It’s been a busy week for Google, and a frantic development year for wearable technology. In just the last three weeks, we’ve already seen the latest research from Carnegie Mellon and Samsung, showing off revolutionary smartwatch interfaces. At the Google I/O keynote, we also saw the first glimpses of Android Wear 2.0, but it turns out Google has been working on much more exciting smartwatch tech than that.
It’s been almost exactly a year since Project Soli was first announced at Google I/O 2015, in a project that aimed to give users a new way to interact with wearable devices, using gestures in the air. At the time, incorporating the technology into a wrist-worn computer was simply not possible, and so development kits required a connection to a laptop.
Project Soli uses radar and motion analysis of the human hand with high accuracy to control software interfaces, and the aim is to put fine gesture control into wearable devices like smartwatches. The technology isn’t limited to tiny smartwatch screens though, with last fall’s alpha development program resulting in a number of amazing applications.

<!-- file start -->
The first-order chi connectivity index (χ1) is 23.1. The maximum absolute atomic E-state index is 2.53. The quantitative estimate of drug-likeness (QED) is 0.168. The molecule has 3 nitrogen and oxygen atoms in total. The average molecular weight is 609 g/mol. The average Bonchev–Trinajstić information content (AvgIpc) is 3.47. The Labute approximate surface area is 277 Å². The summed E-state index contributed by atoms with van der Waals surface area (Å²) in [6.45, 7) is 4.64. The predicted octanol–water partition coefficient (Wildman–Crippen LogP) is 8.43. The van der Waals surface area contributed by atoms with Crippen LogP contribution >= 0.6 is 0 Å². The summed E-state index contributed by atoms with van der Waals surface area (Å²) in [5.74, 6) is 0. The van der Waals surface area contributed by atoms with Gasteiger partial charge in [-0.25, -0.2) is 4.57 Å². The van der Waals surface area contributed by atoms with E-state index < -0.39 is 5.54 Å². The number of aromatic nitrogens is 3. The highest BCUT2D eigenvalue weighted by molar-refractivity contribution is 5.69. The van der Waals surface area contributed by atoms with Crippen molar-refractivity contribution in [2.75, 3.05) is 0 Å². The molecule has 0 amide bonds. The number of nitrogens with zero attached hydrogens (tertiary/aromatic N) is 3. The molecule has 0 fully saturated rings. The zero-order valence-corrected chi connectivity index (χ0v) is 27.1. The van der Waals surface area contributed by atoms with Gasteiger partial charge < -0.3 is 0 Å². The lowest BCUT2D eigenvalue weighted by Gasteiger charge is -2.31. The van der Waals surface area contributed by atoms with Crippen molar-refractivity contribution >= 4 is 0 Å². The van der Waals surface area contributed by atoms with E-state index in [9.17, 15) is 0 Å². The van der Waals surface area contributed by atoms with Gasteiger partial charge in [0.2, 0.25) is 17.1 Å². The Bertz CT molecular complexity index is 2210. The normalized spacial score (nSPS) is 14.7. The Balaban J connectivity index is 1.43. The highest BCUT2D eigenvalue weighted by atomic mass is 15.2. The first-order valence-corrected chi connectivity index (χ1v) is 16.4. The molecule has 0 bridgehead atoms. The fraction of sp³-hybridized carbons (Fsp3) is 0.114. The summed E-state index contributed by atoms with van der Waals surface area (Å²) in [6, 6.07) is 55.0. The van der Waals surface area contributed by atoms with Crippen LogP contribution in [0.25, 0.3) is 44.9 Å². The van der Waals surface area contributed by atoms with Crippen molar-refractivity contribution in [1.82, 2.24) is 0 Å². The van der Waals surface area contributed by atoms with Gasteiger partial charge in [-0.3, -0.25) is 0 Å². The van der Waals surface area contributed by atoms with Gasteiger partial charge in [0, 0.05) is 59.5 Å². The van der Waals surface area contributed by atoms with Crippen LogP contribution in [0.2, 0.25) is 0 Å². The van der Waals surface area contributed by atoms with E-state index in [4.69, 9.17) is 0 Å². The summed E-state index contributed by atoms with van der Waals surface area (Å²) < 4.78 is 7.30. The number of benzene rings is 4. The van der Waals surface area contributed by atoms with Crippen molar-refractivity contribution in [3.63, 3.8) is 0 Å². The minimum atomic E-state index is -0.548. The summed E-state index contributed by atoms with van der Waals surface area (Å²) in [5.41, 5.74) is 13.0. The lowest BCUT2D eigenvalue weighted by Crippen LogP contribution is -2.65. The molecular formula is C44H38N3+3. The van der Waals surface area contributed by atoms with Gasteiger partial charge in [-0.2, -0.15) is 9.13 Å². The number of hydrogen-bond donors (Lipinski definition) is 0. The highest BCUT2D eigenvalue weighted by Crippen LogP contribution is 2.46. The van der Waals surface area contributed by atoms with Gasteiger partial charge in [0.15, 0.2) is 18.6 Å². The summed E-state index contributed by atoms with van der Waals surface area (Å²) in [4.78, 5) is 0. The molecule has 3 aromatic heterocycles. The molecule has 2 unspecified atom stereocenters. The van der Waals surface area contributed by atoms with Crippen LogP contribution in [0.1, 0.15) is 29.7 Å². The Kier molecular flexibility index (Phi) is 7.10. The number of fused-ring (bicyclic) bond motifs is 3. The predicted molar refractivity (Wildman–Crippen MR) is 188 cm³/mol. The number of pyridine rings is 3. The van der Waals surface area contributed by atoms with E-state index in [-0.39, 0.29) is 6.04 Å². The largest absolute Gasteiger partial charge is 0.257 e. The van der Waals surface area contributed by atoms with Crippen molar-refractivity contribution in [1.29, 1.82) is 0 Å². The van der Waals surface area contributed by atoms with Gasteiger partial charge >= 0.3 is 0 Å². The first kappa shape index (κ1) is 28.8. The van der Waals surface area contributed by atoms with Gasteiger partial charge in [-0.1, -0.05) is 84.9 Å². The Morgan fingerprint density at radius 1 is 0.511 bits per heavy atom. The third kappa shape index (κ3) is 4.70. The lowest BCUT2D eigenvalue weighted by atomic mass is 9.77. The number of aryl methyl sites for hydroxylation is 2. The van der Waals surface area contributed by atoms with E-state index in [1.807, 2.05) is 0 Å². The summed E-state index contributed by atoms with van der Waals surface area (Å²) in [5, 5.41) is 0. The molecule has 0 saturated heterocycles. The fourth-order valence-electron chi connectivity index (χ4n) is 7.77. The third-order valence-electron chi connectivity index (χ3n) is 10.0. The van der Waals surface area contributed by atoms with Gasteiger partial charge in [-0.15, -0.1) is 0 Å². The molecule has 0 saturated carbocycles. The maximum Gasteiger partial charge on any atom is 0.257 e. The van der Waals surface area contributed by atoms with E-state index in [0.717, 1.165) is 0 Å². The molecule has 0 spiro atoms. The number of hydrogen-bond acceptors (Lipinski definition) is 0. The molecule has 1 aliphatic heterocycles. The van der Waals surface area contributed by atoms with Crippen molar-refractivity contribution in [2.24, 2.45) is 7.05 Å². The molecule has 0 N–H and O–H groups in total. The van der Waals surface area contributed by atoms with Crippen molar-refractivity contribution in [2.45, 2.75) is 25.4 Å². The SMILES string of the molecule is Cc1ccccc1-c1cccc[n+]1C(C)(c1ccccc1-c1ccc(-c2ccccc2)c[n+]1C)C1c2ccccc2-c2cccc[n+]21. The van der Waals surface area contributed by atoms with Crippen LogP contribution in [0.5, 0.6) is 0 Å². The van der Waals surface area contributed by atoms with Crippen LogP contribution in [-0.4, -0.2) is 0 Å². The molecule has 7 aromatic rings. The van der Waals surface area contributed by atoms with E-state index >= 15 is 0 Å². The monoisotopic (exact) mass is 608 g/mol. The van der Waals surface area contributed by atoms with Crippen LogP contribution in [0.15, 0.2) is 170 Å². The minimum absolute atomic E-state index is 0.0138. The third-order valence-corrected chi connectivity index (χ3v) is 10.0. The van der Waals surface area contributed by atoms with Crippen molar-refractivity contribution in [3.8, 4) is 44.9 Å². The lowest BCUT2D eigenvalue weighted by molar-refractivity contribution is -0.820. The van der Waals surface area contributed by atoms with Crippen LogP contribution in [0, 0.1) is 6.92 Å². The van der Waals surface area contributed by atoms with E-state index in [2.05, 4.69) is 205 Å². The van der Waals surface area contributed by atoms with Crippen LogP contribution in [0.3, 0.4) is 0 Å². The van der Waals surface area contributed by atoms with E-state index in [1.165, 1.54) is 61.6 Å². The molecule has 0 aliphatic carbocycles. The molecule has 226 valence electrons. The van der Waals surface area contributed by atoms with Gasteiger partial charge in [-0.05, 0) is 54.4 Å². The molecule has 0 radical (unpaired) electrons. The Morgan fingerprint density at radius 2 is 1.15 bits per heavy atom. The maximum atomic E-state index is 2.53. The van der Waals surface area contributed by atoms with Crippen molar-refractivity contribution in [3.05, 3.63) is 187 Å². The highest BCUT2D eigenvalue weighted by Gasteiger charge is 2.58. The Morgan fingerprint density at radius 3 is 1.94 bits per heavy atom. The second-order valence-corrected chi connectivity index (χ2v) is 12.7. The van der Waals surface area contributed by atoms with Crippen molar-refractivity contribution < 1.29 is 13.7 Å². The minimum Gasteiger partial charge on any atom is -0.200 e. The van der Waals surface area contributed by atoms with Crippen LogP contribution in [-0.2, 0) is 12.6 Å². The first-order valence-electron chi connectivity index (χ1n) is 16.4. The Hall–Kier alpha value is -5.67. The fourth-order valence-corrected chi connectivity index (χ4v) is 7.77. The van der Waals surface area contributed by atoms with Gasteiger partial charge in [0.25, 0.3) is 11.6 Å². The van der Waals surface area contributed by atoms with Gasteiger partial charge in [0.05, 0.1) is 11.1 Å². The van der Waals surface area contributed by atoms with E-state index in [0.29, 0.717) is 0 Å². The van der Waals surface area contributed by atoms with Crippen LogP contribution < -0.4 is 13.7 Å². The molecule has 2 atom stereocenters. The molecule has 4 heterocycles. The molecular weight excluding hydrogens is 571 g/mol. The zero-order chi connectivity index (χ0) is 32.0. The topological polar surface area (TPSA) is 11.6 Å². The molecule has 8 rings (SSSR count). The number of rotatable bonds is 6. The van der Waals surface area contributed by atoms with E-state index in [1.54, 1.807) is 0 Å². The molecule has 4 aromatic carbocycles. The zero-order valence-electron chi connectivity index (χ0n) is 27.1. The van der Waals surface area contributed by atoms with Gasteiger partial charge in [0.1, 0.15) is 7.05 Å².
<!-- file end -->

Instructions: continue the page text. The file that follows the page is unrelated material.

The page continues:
This year at Google I/O, the engineers working on Project Soli have announced what they’ve managed to accomplish in the last year, and it’s really impressive. Power requirements were holding the team back in 2015, and so the primary improvements are in the amount of energy required to run the Soli system. The group says that the current device runs on 22 times less energy than last year’s development kit, using only 54 mW.
The new Soli system fits into a normal smartwatch, and runs on vanilla Android. While the Soli won’t be in customers’ hands for at least a couple more years, this and the other projects coming out of Google’s ATAP lab are definitely pushing the boundaries of technology forward.
Source: Google Developers